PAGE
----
21 March 2022
28.6-metre Ranger has won the 2022 Saint Barth’s Bucket J Class title. Despite being abandoned mid-way through, it’s Ranger’s best J Class regatta finish since 2011.
Under skipper helm Ed Baird, Ranger finished one point clear of Hanuman and Velsheda after four races were sailed.
Ranger is the longest on the water of the trio, compared to Velsheda at 27.7 metres and Hanuman at 26.8 metres. Even after losing six tonnes during refit, Ranger is still the heaviest at 196 tonnes compared to Velsheda’s 180 tonnes and 172 tonnes for Hanuman.
After racing on the 25-mile anticlockwise course round the Saint Barth’s islands, the decision was made to abandon the contest due to deteriorating wind and sea conditions.
“This win is about three years of hard work, long days and nights and a very happy owner,” says Greg Sloat, Ranger project manager.
“Between COVID and everything else, we wondered at times if we would ever get here and go racing. We are very happy. This win more than anything else is down to persistence. With us having the lowest rating we just have to stick in every day and see how it goes.
“We had very little crew issues. Our sets were good, our drops were good but with one winch down. And we had three days training here before the event sailing, with the full team. So, it really is a big deal to have come this far this quick.”
Sloat hand-picked the crew with Mo Gray, who runs the team. John Kostecki is tactician, supported by Jordi Calafat and Jules Salter. Ranger’s team of trimmers include Dirk De Ridder, Warwick Fleury, Ross Halcrow and Daniel Fong.
“We wanted to put together a crew which got on with the job,” says Sloat.
“It was not about themselves but about the team. We wanted to build a quiet afterguard which got the job done. We worked a lot on hydraulics, so we have much more winch power than the boat had before,” he continues.
“We also worked a lot on weight distribution and removed six tonnes for the same righting moment. The main thing was to get weight forward as Ranger has always sat stern down, so with tankage, removing batteries and a light rudder we focused on weight out of the back.”
Despite these winning results, Sloat believes the best of the Ranger is yet to come.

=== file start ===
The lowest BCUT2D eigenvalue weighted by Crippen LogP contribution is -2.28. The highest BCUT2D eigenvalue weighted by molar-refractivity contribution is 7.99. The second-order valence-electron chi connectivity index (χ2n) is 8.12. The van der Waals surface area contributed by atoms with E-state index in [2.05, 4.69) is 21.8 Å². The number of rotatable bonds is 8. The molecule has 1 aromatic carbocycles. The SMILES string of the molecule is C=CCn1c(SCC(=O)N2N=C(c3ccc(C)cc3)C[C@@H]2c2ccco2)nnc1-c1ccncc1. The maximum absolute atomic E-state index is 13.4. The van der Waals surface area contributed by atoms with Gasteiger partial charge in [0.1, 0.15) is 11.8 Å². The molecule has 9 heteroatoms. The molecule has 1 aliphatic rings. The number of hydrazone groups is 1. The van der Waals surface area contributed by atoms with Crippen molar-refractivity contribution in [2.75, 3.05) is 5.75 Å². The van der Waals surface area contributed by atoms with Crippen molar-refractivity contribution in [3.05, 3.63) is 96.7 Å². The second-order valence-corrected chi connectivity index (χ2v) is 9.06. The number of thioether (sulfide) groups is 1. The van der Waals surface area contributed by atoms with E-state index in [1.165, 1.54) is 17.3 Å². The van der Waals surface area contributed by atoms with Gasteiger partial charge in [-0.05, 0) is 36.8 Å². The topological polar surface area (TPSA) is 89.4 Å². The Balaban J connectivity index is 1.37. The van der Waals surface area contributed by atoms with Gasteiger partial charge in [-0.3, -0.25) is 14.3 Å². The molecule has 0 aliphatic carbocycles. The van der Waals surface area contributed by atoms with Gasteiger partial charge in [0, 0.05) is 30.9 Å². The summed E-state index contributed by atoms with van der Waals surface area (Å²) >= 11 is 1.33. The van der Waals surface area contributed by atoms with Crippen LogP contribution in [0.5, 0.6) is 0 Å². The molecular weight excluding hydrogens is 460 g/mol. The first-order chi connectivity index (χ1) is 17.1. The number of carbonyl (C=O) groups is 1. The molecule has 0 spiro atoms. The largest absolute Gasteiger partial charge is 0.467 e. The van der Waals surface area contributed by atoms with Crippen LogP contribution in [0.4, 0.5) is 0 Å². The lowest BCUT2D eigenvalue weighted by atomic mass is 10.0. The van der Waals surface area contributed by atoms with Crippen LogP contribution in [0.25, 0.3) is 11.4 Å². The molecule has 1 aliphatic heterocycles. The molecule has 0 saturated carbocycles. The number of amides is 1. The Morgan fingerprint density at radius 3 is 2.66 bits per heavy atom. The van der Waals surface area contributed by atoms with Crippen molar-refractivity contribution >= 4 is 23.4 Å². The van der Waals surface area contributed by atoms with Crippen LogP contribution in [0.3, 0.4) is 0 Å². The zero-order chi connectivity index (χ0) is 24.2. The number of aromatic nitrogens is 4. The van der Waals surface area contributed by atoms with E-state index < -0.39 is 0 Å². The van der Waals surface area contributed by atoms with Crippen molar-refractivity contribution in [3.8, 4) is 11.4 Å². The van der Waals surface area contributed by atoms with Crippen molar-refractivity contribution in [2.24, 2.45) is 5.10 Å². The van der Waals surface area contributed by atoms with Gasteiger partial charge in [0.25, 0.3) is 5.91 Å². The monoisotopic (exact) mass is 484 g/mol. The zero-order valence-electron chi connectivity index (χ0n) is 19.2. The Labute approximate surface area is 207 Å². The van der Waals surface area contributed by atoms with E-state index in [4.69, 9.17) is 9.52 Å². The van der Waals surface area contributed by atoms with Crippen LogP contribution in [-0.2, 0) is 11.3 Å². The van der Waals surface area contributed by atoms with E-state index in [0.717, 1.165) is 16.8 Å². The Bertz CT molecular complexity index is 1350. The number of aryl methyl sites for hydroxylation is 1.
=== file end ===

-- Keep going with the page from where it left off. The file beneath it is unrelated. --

“These are not our best conditions,” he adds.
“We get slaughtered in the waves because we’re so heavy and with the pitching moment. I think we can do well in Palma with less swell.”
Hanuman looked to be sailing their best race, so skipper helm Ken Read was disappointed with the loss. Nevertheless, he paid a warm tribute to Ranger and her crew.
“We are exceptionally disappointed,” says Read.
“But we have come out of the blocks after five years and it’s going great, but for a couple of mistakes this was our regatta to lose and somehow, we did. We like the boat. The team is exceptional. Getting these boats around the course on a light airs day isn’t easy, and so I’m very proud of the team, especially how we were doing in today’s conditions,” he continues.
“But congratulations to Ranger and to an owner who is new to the sport, new blood into the sport is great but it’s a well sailed boat. We have to live with the cards we’re dealt and from the whole Hanuman team, congratulations to Ranger and especially the owner.”
Finishing third but only on countback, tied on nine points with Hanuman, was Velsheda.
“It’s so good to be back fleet racing, but we have missed a couple of years and there was some rust for sure,” says Velsheda’s tactician, Tom Dodson.
“We owe Ranger a bit of time now, so we have to work hard and do well against them. We never stop trying to improve, and together we’re a happy crew. The level is up for sure, and you cannot make little mistakes. Everybody is at a high level.”